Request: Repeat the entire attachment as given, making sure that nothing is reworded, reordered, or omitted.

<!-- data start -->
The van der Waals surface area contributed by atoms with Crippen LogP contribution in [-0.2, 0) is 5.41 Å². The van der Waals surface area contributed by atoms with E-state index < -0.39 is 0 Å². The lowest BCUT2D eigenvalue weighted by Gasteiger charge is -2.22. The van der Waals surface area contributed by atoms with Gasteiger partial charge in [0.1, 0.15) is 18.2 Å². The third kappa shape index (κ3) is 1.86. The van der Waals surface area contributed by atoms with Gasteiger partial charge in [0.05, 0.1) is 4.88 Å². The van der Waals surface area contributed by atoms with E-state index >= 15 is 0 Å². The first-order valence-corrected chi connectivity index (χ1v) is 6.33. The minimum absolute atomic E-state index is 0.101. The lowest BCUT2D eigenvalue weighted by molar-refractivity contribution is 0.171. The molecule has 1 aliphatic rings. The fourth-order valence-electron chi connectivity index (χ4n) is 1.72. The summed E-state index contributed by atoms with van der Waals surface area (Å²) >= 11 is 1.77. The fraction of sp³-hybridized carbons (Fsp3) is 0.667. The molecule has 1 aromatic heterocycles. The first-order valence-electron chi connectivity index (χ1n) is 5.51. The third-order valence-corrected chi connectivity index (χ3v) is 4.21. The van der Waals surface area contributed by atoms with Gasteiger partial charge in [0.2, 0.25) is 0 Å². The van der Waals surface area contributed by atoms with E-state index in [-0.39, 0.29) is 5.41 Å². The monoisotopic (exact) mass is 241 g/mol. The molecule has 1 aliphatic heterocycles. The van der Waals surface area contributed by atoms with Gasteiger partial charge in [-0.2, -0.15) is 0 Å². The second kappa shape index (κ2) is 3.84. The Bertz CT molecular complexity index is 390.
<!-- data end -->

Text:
The van der Waals surface area contributed by atoms with Crippen LogP contribution in [-0.2, 0) is 5.41 Å². The van der Waals surface area contributed by atoms with E-state index < -0.39 is 0 Å². The lowest BCUT2D eigenvalue weighted by Gasteiger charge is -2.22. The van der Waals surface area contributed by atoms with Gasteiger partial charge in [0.1, 0.15) is 18.2 Å². The third kappa shape index (κ3) is 1.86. The van der Waals surface area contributed by atoms with Gasteiger partial charge in [0.05, 0.1) is 4.88 Å². The van der Waals surface area contributed by atoms with E-state index >= 15 is 0 Å². The first-order valence-corrected chi connectivity index (χ1v) is 6.33. The minimum absolute atomic E-state index is 0.101. The lowest BCUT2D eigenvalue weighted by molar-refractivity contribution is 0.171. The molecule has 1 aliphatic rings. The fourth-order valence-electron chi connectivity index (χ4n) is 1.72. The summed E-state index contributed by atoms with van der Waals surface area (Å²) >= 11 is 1.77. The fraction of sp³-hybridized carbons (Fsp3) is 0.667. The molecule has 1 aromatic heterocycles. The first-order valence-electron chi connectivity index (χ1n) is 5.51. The third-order valence-corrected chi connectivity index (χ3v) is 4.21. The van der Waals surface area contributed by atoms with Gasteiger partial charge in [0.2, 0.25) is 0 Å². The van der Waals surface area contributed by atoms with E-state index in [-0.39, 0.29) is 5.41 Å². The monoisotopic (exact) mass is 241 g/mol. The molecule has 1 aliphatic heterocycles. The van der Waals surface area contributed by atoms with Gasteiger partial charge in [-0.2, -0.15) is 0 Å². The second kappa shape index (κ2) is 3.84. The Bertz CT molecular complexity index is 390.